Violence victims will have support

Daryna ZadvirnaAlbany Advertiser
Domestic violence - Abuse
Camera IconDomestic violence - Abuse Credit: funky-data/Getty Images

As COVID-19 restrictions escalate the risk of domestic violence, Albany’s Women’s Centre assured it “won’t turn anyone away”, while police are working to secure short-term accommodation for perpetrators issued with temporary restraining orders.

Anglicare WA, WA Police, the Department of Communities, Southern Aboriginal Corporation and the Human Services Forum held a meeting on Tuesday to discuss their response to a rise in family and domestic violence due to COVID-19.

The agencies reported concerns that abusive behaviour could go unreported if victims assume support services, such as Albany Women’s Centre, will be shutting down during the pandemic.

But Anglicare WA’s Jo Fictoor, who manages the centre, said even if it reached capacity, they would not turn anyone away.

“We are currently working with the Department of Communities to source and identify alternative accommodation to safely house and support victims of domestic violence, either in the Great Southern, or another regional town,” she said.

“We have been assured despite the closure of regional borders, domestic violence services are exempt from the travel ban.”

Great Southern police family violence co-ordinator Sergeant Shannon McGeown said the COVID-19 crisis had expedited plans for establishing a perpetrator short-stay accommodation centre.

He said police were working to secure a local facility for perpetrators of family violence that were issued temporary restraining orders.

“This is aimed at reducing the inconvenience and disruption associated with uplifting women and children into refuge accommodation,” he said.

Southern Aboriginal Corporation chief executive Asha Bhat said pandemic restrictions could also lead to more frequent and more severe violence at home for Aboriginal women.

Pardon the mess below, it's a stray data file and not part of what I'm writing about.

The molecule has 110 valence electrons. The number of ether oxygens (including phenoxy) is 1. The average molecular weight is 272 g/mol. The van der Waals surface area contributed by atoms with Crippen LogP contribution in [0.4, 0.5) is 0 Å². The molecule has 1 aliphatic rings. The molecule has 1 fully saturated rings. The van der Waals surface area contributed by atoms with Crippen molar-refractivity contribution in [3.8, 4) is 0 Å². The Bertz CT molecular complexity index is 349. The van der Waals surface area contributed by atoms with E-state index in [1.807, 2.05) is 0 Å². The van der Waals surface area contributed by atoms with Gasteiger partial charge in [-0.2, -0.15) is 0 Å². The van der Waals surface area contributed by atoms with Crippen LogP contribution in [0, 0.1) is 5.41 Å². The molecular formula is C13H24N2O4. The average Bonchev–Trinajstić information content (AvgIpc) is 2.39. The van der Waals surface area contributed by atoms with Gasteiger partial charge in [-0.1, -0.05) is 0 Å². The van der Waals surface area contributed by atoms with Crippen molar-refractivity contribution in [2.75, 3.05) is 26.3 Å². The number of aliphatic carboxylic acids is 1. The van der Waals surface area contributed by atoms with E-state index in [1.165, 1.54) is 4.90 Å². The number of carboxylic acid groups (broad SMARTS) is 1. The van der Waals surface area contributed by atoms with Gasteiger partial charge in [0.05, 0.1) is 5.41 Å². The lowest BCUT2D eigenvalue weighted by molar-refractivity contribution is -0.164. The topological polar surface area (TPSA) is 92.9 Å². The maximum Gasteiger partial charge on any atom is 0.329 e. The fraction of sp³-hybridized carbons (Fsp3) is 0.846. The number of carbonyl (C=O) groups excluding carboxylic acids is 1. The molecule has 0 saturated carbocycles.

She urged those that needed help to reach out.

“While our office may be closed, the corporation’s Family Violence Prevention Legal Service is still in operation and our lawyers and counsellors are continuing to provide legal assistance, casework and counselling over the phone,” she said.

Anglicare WA has also continued to deliver its domestic violence counselling and intervention programs via telephone or video conferencing.

The Albany Family & Domestic Violence Action Group encouraged people to look out for anyone who might be at increased risk.

The group advised people to keep in touch with neighbours, friends or family members if they held concerns about their safety isolation and encourage them to develop a safety plan.

“In these challenging times, it is very important that friends and family maintain communication with one another,” Sgt McGeown said

“I encourage anyone who is experiencing family violence or is aware that a friend or loved one is being victimised, perpetrating or exposing children to acts of family violence to please contact police.”

If you or anyone you know needs help, in Albany, contact:

Albany Police: 9892 9300

Albany Women’s Centre: 9845 6000

Anglicare WA: 9845 6666

Southern Aboriginal Corporation – Family Violence Prevention Service: 9842 7777

Across WA, contact:

Women’s Domestic Violence Helpline: 1800 007 339 | Crisis Care: 1800 199 008

Men’s Domestic Violence Helpline: 1800 000 559 | Lifeline: 13 11 14

In an emergency, call 000 for police

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